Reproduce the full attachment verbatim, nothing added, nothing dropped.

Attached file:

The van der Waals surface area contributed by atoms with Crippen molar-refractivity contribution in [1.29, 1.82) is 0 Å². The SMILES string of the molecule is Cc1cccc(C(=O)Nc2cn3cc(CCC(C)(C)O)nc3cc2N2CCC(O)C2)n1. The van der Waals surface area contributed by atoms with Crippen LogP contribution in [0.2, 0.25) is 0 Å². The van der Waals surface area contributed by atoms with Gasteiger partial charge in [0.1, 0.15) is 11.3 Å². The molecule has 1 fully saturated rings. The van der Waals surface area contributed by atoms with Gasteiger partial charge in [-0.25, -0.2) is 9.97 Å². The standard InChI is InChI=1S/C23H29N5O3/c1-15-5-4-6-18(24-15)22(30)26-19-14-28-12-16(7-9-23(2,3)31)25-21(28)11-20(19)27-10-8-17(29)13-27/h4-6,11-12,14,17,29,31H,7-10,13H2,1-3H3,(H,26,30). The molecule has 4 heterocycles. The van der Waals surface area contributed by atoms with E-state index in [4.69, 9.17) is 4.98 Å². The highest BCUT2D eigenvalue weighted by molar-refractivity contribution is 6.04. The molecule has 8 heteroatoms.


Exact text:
The van der Waals surface area contributed by atoms with Crippen molar-refractivity contribution in [1.29, 1.82) is 0 Å². The SMILES string of the molecule is Cc1cccc(C(=O)Nc2cn3cc(CCC(C)(C)O)nc3cc2N2CCC(O)C2)n1. The van der Waals surface area contributed by atoms with Crippen LogP contribution in [0.2, 0.25) is 0 Å². The van der Waals surface area contributed by atoms with Gasteiger partial charge in [0.1, 0.15) is 11.3 Å². The molecule has 1 fully saturated rings. The van der Waals surface area contributed by atoms with Gasteiger partial charge in [-0.25, -0.2) is 9.97 Å². The standard InChI is InChI=1S/C23H29N5O3/c1-15-5-4-6-18(24-15)22(30)26-19-14-28-12-16(7-9-23(2,3)31)25-21(28)11-20(19)27-10-8-17(29)13-27/h4-6,11-12,14,17,29,31H,7-10,13H2,1-3H3,(H,26,30). The molecule has 4 heterocycles. The van der Waals surface area contributed by atoms with E-state index in [4.69, 9.17) is 4.98 Å². The highest BCUT2D eigenvalue weighted by molar-refractivity contribution is 6.04. The molecule has 8 heteroatoms.